a display having a viewing screen;
a housing containing the display;
a transparent-reflective panel connectably fabricated as a part of the housing and utilized in a first position creating a reflection of a conferee for image capturing by a camera while that conferee observes the viewing screen through the transparent-reflective panel and in a second position permitting the conferee to observe the viewing screen directly without having to look through the transparent-reflective panel; and
a transparent-reflective panel repositioning means which repositions the panel from the first position to the second position by one of flipping a bottom of the panel over a top of the panel so the panel may rest behind the viewing screen, by swiveling the panel to a side of the viewing screen, and rolling the panel upon itself away from the viewing screen being constructed of a flexible substrate.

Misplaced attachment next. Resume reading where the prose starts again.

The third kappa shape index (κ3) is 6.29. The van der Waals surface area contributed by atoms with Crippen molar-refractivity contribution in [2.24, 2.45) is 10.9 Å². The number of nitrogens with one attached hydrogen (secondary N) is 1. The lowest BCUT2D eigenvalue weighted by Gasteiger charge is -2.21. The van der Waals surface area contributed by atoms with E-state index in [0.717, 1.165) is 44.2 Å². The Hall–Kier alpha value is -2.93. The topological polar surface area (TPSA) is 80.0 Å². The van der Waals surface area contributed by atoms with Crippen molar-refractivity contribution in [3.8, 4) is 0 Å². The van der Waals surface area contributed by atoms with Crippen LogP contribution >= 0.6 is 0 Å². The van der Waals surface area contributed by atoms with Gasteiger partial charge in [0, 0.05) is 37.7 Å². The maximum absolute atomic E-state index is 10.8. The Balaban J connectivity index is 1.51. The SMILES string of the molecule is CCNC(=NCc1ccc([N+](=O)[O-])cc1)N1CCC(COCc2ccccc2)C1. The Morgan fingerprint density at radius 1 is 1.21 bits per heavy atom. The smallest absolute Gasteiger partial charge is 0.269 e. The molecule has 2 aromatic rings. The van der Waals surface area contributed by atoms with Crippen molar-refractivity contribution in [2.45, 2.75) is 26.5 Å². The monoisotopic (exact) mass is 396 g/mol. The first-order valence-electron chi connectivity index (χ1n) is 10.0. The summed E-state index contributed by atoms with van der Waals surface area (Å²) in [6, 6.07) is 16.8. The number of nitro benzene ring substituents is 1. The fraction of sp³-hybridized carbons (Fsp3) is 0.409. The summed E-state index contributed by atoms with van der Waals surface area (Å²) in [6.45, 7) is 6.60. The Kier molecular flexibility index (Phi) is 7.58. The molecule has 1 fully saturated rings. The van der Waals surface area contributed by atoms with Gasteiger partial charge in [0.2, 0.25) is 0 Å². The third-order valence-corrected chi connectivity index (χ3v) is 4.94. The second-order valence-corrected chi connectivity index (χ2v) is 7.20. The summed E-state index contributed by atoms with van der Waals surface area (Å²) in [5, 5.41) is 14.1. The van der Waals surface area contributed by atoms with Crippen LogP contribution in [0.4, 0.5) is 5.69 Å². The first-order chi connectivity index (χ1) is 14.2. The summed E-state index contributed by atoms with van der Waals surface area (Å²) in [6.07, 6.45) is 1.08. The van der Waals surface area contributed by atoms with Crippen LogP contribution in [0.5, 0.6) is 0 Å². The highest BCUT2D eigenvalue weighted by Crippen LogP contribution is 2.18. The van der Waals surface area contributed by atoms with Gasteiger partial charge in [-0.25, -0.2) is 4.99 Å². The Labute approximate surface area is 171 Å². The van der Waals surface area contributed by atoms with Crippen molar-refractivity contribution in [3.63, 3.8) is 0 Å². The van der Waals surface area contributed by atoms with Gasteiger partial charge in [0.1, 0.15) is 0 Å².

7. The apparatus of claim 6 further comprising an ambient light shield utilized for blocking unwanted light from striking the transparent-reflective panel while the panel is in the first position and an ambient light shield repositioning means which repositions the shield to the panel's second position by one of flipping a bottom of the shield over a top of the shield so the shield may rest behind the viewing screen, by swiveling the shield to a side of the viewing screen, and rolling the shield upon itself being constructed of a flexible substrate.
8. The apparatus of claim 7 wherein the camera is built into the ambient light shield.
9. The apparatus of claim 6 wherein the housing is connected to a portable computer.
10. The apparatus of claim 6 further comprising a second ambient light shield hingedly attached to the transparent-reflective panel.